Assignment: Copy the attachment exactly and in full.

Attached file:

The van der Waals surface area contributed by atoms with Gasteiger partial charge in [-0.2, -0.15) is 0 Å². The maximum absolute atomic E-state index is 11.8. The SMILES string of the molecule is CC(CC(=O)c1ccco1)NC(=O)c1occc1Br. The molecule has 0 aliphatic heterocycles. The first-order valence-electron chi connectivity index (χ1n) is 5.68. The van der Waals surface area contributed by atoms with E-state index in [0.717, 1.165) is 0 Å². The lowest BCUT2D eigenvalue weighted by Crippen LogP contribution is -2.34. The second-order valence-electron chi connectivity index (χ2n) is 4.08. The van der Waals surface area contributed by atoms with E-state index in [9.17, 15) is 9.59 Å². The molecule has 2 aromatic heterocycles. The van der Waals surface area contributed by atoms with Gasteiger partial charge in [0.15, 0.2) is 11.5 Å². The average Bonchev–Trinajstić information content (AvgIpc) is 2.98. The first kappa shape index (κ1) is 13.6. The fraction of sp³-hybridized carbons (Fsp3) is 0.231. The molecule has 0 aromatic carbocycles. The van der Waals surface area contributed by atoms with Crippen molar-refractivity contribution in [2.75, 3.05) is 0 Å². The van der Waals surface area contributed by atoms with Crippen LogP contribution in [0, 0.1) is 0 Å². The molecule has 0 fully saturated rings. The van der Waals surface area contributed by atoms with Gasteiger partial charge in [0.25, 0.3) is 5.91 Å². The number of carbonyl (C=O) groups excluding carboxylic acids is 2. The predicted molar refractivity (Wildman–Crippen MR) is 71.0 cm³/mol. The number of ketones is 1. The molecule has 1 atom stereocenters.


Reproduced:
The van der Waals surface area contributed by atoms with Gasteiger partial charge in [-0.2, -0.15) is 0 Å². The maximum absolute atomic E-state index is 11.8. The SMILES string of the molecule is CC(CC(=O)c1ccco1)NC(=O)c1occc1Br. The molecule has 0 aliphatic heterocycles. The first-order valence-electron chi connectivity index (χ1n) is 5.68. The van der Waals surface area contributed by atoms with E-state index in [0.717, 1.165) is 0 Å². The lowest BCUT2D eigenvalue weighted by Crippen LogP contribution is -2.34. The second-order valence-electron chi connectivity index (χ2n) is 4.08. The van der Waals surface area contributed by atoms with E-state index in [9.17, 15) is 9.59 Å². The molecule has 2 aromatic heterocycles. The van der Waals surface area contributed by atoms with Gasteiger partial charge in [0.15, 0.2) is 11.5 Å². The average Bonchev–Trinajstić information content (AvgIpc) is 2.98. The first kappa shape index (κ1) is 13.6. The fraction of sp³-hybridized carbons (Fsp3) is 0.231. The molecule has 0 aromatic carbocycles. The van der Waals surface area contributed by atoms with Crippen molar-refractivity contribution in [2.75, 3.05) is 0 Å². The van der Waals surface area contributed by atoms with Crippen LogP contribution in [0, 0.1) is 0 Å². The molecule has 0 fully saturated rings. The van der Waals surface area contributed by atoms with Gasteiger partial charge in [0.25, 0.3) is 5.91 Å². The number of carbonyl (C=O) groups excluding carboxylic acids is 2. The predicted molar refractivity (Wildman–Crippen MR) is 71.0 cm³/mol. The number of ketones is 1. The molecule has 1 atom stereocenters.